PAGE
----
• Revisiting Long Term Interventions :A strategy for making people pursue livelihoods compatible with their ecosystems needs to be evolved. Some concrete steps in this direction could be:

(i) A multi-disciplinary team needs to be immediately constituted by the Ministry of Environment and Forests to specifically identify villages where soil and climatic conditions make ‘conventional agriculture’ unsustainable.

(ii) Alternate means of livelihood have to be evolved in consultation with the communities, in such areas.

  • Livelihood Management in Extremely Drought Prone Areas :Areas suffering repeated droughts over the millennia have highly degraded land resources. Such areas are found in pockets in many parts of the country and the subsistence/unsustainable agriculture practiced in such areas make them easy prey to even a modest drought. Human populations in many such degraded spots have adapted their life-styles to deal with the vagaries of nature through a predominantly pastoral mode of existence. There are a number of studies which show that such well-adapted populations have developed greater resilience and coping capabilities. There are, however, areas where deep attachment to agriculture tends to dissuade frequently drought affected communities from looking at ecologically more compatible livelihoods. Programmes like the DDP have contributed significantly to promoting alternative and more sustainable non agricultural livelihoods. The issue of concretizing a strategy of facilitating pursuing of livelihoods appropriate to an ecosystem is beyond the remit of the Commission; there are, however, some aspects which need to be addressed urgently to mitigate frequent crises which result from ‘unsustainable agriculture’. These measures could include identification of areas where conventional agriculture is not sustainable and devising methods to motivate people in such areas to switch over to appropriate livelihood regimen etc.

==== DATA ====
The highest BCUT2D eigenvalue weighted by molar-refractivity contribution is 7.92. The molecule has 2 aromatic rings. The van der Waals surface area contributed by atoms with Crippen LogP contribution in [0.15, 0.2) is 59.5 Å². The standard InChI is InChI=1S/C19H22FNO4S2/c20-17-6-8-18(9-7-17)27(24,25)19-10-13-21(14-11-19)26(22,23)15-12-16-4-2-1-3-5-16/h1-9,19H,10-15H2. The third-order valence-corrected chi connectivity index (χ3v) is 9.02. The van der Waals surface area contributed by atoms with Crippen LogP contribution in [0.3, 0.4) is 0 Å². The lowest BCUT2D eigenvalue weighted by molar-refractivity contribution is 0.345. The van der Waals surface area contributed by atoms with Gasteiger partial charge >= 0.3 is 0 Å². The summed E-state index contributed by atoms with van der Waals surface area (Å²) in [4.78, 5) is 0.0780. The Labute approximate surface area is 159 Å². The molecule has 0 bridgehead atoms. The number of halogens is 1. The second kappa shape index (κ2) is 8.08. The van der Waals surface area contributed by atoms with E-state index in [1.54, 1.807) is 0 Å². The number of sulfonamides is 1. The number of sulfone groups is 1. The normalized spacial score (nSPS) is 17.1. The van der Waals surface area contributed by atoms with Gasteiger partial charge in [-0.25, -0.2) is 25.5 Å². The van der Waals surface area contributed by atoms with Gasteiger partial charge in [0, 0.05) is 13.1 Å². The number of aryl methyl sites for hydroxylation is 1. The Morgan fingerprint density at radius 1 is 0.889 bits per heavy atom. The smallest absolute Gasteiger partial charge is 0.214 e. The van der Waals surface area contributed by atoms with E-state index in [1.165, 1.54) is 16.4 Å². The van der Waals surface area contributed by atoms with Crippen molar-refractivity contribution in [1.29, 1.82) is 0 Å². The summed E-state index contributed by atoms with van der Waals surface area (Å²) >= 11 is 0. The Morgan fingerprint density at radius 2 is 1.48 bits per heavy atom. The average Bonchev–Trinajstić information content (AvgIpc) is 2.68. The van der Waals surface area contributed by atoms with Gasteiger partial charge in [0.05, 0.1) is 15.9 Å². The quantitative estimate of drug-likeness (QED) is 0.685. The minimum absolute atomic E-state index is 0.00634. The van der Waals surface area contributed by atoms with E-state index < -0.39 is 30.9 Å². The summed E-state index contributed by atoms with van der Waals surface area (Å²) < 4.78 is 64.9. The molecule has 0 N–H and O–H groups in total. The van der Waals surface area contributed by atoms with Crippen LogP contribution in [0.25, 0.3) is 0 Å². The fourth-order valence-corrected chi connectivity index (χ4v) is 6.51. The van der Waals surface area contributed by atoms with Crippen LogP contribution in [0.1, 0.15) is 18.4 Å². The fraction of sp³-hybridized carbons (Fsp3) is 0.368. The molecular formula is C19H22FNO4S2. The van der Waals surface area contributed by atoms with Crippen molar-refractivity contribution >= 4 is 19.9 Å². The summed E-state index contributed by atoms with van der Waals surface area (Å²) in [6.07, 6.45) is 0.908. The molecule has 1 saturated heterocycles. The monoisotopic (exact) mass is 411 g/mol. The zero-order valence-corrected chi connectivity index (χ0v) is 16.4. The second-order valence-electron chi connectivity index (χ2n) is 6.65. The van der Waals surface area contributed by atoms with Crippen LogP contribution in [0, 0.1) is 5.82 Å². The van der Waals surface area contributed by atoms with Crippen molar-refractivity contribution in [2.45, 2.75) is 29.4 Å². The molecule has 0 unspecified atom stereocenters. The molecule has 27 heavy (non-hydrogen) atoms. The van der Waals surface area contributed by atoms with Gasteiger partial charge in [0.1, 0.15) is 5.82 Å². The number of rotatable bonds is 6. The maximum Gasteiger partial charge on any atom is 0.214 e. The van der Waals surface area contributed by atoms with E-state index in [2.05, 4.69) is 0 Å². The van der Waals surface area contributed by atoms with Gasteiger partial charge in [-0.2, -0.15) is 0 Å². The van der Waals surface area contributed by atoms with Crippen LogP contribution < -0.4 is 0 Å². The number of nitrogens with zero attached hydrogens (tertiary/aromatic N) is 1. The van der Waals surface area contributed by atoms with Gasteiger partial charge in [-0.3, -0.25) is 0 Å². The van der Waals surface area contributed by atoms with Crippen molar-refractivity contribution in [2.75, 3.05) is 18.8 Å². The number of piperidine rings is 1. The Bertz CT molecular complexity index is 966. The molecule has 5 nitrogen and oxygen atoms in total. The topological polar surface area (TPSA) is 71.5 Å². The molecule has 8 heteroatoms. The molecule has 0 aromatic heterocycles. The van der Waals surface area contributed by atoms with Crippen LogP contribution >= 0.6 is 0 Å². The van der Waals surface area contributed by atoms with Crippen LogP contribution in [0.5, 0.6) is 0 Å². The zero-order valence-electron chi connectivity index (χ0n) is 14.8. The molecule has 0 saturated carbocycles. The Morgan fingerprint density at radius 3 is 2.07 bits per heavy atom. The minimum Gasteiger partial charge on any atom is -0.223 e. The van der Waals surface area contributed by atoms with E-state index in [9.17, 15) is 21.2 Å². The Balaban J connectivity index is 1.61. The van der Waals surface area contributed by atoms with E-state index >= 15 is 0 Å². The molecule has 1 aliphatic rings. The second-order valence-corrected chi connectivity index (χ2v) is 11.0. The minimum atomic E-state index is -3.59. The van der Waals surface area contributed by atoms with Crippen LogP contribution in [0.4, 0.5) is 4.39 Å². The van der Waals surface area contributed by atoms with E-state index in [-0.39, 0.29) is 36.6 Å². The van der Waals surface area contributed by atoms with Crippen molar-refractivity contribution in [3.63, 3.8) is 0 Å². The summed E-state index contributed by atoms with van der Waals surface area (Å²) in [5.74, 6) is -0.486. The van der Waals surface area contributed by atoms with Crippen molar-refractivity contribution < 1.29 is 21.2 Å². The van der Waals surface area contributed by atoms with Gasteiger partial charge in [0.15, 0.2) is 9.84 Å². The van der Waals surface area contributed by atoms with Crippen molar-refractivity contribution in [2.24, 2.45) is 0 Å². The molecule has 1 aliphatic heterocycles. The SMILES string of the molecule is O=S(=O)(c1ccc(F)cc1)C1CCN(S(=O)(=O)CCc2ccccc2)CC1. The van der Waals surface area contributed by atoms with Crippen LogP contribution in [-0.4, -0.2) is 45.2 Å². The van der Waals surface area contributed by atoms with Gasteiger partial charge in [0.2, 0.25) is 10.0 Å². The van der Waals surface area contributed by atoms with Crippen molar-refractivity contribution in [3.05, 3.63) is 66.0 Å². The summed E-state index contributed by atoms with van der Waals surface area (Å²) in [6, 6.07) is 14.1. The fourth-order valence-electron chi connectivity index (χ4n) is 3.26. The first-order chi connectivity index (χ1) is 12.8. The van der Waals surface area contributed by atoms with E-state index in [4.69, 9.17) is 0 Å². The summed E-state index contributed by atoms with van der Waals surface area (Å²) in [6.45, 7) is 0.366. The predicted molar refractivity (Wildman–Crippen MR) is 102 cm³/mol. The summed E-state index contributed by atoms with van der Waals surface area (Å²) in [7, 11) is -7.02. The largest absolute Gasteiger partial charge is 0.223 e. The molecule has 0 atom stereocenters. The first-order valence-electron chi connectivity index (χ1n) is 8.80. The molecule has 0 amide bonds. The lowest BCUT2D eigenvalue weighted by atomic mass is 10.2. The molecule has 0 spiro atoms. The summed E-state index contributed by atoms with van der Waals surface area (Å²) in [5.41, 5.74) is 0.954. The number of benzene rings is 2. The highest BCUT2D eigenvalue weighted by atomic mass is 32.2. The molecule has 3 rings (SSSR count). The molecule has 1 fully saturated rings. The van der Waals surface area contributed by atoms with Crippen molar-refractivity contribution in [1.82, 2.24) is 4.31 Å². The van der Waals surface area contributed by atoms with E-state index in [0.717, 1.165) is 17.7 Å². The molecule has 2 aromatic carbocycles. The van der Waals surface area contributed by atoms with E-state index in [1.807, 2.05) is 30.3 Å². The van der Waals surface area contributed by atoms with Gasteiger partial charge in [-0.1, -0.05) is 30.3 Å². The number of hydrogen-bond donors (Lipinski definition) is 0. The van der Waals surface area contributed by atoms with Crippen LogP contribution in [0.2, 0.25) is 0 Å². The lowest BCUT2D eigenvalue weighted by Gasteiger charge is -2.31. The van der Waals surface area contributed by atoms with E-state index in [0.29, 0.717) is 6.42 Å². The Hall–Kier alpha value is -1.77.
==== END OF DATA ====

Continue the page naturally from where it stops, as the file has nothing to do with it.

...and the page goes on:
Govt. to pay more for house damage in natural calamity 

Chhattisgarh government had decided to revise the compensation paid for the damage caused to the houses in the natural calamity.

According to the revised rate, the owner of the pucca house damaged in the natural calamity would now get Rs 75000. Earlier, the state government was paying Rs 70,000. Similarly, the kucca house damaged in nature’s fury would be paid Rs 17,500 as against Rs 15,000 paid earlier by the state government.

The partial damaged pucca house would now be paid at the rate of Rs 12, 600 while earlier, the state government was paying Rs 6300. Similarly, the compensation for the kucca houses partial damaged had been increased from Rs 3200 to Rs 3800. The poor person whose hut would completely damage in the natural calamity would now get Rs 3000 as against earlier rate of Rs 2500.

With the monsoon at the door step, Chhattisgarh government had geared up its preparedness to deal with the natural disaster.